It was a provocative question: Is the role of a teacher to educate students for college or for the wider world? That was the first question that NBC newsman Brian Williams asked on Sunday at the second annual Education Nation Teacher Town Hall. Now I know that college has become the new high school; that an undergraduate degree has become the basic level of education required to get an upwardly mobile job.
Teaching students with college in mind is the noble thing to do. What teacher wouldn’t want every student prepared for college, whether he decides to go or not? Because of this reality, 44 states in America have agreed to throw out their state standards--which were designed to prepare students for high school--and adopt the Common Core Standards whose primary goal is to prepare all students K-12 for college.
The ideal is great, but the implementation of it makes the ideal rather daunting. As a teacher who has taught low-income, inner-city students all her career, I understand how challenging it is to get some students to pass tests based on the less rigorous state standards. Expecting them to meet even higher standards just adds to the teacher’s already overwhelming sense of pressure.
At my charter school’s staff meeting last week, the administrative team presented their big goals for this school year. They had changed our goals from increasing the numbers of students who “meet or exceed” to increasing the students who “exceed” the standard. Our school outperforms the district and the state on the test, but the number of students who are “exceeding” on the test is not as impressive. Studies from the Consortium on Chicago School Research shows that unless students exceed on Illinois state standardized tests they usually do not score above a 20 on the ACT, making them less attractive to universities.
It reminds me of the time I went for a medical check-up and was told that I had borderline high cholesterol. I was shocked because the year before I had gotten an excellent bill of health. My doctor explained that medical guidelines on measuring cholesterol levels had just changed significantly. I left the doctor’s office frustrated that I had spent a year with an elevated risk of heart disease while under the impression that I was perfectly on track.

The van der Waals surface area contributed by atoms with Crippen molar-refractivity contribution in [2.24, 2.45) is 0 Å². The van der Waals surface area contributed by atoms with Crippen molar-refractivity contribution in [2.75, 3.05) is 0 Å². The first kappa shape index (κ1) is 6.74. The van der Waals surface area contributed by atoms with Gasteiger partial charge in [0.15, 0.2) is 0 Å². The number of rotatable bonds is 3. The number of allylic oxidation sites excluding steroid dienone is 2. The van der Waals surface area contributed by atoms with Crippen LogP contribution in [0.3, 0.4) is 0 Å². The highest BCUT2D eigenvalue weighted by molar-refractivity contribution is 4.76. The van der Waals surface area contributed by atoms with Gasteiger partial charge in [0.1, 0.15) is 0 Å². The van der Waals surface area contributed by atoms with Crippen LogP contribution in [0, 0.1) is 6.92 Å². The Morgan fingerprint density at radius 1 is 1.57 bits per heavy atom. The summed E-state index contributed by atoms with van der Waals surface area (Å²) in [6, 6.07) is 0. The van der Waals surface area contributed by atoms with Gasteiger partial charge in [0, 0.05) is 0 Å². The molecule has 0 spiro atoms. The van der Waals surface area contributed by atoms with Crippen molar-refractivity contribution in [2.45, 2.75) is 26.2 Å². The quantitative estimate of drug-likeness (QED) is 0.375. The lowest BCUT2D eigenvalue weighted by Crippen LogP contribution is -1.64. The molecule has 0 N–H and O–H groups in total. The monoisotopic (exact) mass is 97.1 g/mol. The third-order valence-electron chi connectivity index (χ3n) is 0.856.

Our work as teachers is never done, and it’s getting harder to be considered successful. Every time I celebrate for a job well done, I find my accomplishment diminished. For example, I two years ago I worked tirelessly to provide the best education to my 4th grade students. In fact, I helped my grade level team double its “exceeds” score in reading from the year before. We were elated. Unfortunately, my team’s “exceeds” score in math fell by half. Whoa. Was I teaching too much reading at the expense of math? Was I crummy at intergrating math into other subjects? Maybe I was just not as good at teaching math as the 3rd grade teacher ... I spent the weekend mulling over why my test scores turned out the way they did. I also bugged my principal with emails about it. She graciously told me to stop over-reflecting on the scores—move on—and keeping teaching in the spirit of excellence.
As for my answer to Brian Williams’ question? That’s a no-brainer. I am teaching students to be healthy—physically, emotionally and academically. I am teaching them to be leaders, collaborators, and critical thinkers. I am teaching them to be find creative ways to bring about peace and solve conflicts. So my job as an educator is to prepare students for wider world, because there’s a lot of life after college. Brian knows should know this: He dropped out of college and still found amazing success.
The opinions expressed in Charting My Own Course are strictly those of the author(s) and do not reflect the opinions or endorsement of Editorial Projects in Education, or any of its publications.